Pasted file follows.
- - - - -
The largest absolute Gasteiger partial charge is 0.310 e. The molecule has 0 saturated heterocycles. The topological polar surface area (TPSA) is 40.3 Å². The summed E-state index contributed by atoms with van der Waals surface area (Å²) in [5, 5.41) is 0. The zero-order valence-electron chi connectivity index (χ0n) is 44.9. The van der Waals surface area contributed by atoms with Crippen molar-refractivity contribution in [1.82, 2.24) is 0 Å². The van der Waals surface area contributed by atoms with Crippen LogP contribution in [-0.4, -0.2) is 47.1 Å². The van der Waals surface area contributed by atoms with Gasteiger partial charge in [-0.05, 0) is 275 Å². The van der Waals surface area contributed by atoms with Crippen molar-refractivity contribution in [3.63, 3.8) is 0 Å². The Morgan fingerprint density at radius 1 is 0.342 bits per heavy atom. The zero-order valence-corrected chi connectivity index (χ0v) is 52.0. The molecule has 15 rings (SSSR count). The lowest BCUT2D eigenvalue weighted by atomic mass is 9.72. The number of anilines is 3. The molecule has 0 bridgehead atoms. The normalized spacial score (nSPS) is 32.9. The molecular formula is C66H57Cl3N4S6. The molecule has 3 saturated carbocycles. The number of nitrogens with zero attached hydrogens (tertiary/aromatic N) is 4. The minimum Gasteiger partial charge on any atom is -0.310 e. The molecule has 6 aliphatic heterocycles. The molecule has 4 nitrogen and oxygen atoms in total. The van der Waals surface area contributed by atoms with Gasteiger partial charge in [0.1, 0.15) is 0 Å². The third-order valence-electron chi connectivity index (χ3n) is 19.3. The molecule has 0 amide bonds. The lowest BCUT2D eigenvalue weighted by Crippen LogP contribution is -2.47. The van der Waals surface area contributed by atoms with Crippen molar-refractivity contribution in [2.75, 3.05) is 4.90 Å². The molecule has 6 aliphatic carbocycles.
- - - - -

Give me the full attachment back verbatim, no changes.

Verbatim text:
The largest absolute Gasteiger partial charge is 0.310 e. The molecule has 0 saturated heterocycles. The topological polar surface area (TPSA) is 40.3 Å². The summed E-state index contributed by atoms with van der Waals surface area (Å²) in [5, 5.41) is 0. The zero-order valence-electron chi connectivity index (χ0n) is 44.9. The van der Waals surface area contributed by atoms with Crippen molar-refractivity contribution in [1.82, 2.24) is 0 Å². The van der Waals surface area contributed by atoms with Crippen LogP contribution in [-0.4, -0.2) is 47.1 Å². The van der Waals surface area contributed by atoms with Gasteiger partial charge in [-0.05, 0) is 275 Å². The van der Waals surface area contributed by atoms with Crippen molar-refractivity contribution in [3.63, 3.8) is 0 Å². The Morgan fingerprint density at radius 1 is 0.342 bits per heavy atom. The zero-order valence-corrected chi connectivity index (χ0v) is 52.0. The molecule has 15 rings (SSSR count). The lowest BCUT2D eigenvalue weighted by atomic mass is 9.72. The number of anilines is 3. The molecule has 0 bridgehead atoms. The normalized spacial score (nSPS) is 32.9. The molecular formula is C66H57Cl3N4S6. The molecule has 3 saturated carbocycles. The number of nitrogens with zero attached hydrogens (tertiary/aromatic N) is 4. The minimum Gasteiger partial charge on any atom is -0.310 e. The molecule has 6 aliphatic heterocycles. The molecule has 4 nitrogen and oxygen atoms in total. The van der Waals surface area contributed by atoms with Gasteiger partial charge in [0.1, 0.15) is 0 Å². The third-order valence-electron chi connectivity index (χ3n) is 19.3. The molecule has 0 amide bonds. The lowest BCUT2D eigenvalue weighted by Crippen LogP contribution is -2.47. The van der Waals surface area contributed by atoms with Crippen molar-refractivity contribution in [2.75, 3.05) is 4.90 Å². The molecule has 6 aliphatic carbocycles.